Nielsen 10’s Usability Heuristics

  1. Visibility of System Status

The design should always keep users informed about what is going on, through appropriate feedback within a reasonable amount of time

As a user, we like to be in control of things to feel secure. Therefore, a good design will provide us information about what is going on and feedback in every action we do to inform that the action is done. For example, after someone making a transaction, there should be a page where it displays the transaction's status, whether it is failed, successful, or on hold. This page from my team’s project could be an example:

2. The Match Between The System And The Real World

The design should speak the users’ language. Use words, phrases, and concepts familiar to the user, rather than internal jargon. Follow real-world conventions, making information appear in a natural and logical order.

This part is also a practice to empathize with users. As a designer, you cannot forget that your design will be used by many people, and don’t assume that your understanding of words will match your users. Avoid using technical terms that might sound unfamiliar.

The design uses everyday language

3. User control and freedom

Users often perform actions by mistake. They need a clearly marked “emergency exit” to leave the unwanted action without having to go through an extended process.

People do make mistakes. The same thing might happen with your design. So, provide an undo or cancel button to let the user know that the design “got their back” if they accidentally make a mistake.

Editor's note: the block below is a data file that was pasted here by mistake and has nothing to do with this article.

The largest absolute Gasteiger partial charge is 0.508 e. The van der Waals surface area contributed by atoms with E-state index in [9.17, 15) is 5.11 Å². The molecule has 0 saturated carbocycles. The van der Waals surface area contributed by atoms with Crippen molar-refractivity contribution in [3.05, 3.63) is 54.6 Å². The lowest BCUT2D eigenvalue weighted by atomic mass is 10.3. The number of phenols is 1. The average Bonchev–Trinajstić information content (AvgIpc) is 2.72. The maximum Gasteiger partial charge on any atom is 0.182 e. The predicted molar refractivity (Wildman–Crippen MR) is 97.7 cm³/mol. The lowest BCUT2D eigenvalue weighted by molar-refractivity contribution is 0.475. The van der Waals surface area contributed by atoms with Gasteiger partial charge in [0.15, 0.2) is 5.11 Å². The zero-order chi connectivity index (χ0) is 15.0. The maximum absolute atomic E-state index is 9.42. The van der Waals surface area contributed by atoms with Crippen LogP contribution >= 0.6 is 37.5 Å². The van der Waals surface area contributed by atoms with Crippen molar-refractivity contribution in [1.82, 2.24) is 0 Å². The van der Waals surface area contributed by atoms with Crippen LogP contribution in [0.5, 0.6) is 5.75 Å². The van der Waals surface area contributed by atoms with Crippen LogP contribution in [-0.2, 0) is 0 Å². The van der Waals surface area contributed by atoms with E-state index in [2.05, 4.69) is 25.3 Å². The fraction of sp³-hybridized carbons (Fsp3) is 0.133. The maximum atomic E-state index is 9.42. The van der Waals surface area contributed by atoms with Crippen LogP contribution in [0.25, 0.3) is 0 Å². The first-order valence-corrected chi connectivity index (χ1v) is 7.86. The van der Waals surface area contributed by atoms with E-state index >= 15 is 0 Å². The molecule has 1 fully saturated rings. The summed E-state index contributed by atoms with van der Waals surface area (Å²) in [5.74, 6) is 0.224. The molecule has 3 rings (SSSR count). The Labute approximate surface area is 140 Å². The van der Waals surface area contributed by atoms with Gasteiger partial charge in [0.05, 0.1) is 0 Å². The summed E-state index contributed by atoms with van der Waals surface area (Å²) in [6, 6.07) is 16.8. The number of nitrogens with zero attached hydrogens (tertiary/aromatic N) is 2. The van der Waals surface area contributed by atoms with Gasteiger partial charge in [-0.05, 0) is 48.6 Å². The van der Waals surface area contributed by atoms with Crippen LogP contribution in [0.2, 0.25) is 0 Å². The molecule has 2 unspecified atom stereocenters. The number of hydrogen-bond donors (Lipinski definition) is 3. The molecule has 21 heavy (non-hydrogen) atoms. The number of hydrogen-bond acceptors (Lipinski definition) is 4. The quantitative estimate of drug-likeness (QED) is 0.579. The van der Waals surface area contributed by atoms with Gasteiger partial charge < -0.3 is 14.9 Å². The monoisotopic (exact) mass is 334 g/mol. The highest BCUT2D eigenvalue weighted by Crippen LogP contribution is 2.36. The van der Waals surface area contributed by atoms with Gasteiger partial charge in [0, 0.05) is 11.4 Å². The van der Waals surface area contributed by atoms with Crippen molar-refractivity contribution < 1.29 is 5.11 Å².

Users can check again their input and use a back button to undo a wrong input.

4. Consistency And Standards

Users should not have to wonder whether different words, situations, or actions mean the same thing. Follow platform and industry conventions.

Don’t forget that your user uses other products as well. Avoid making something that already common different; you will only confuse your users.

The home button is usually put on the left side of the navbar, not the right side.

Another example from outside my team’s project can be seen in the e-commerce website header where they all have a search bar, logo on the left, a shopping cart on the right and a button to access the profile.

https://www.nngroup.com/articles/consistency-and-standards/

5. Error prevention

Good error messages are important, but the best designs carefully prevent problems from occurring in the first place. Either eliminate error-prone conditions, or check for them and present users with a confirmation option before they commit to the action.

Based on Don Norman’s book, there are two kinds of errors created by interaction with a user interface: slips and mistakes.

Slips: The user wants to do an action but not paying enough attention so that they perform another one.

Mistakes: User’s incorrect mental model of how the system works (misunderstand). They succeed in doing a task but leads to a different result than expected.

The design tells the user that they may mistype the email or password.

6. Recognition Rather Than Recall

Minimize the user’s memory load by making elements, actions, and options visible. The user should not have to remember information from one part of the interface to another. Information required to use the design (e.g. field labels or menu items) should be visible or easily retrievable when needed.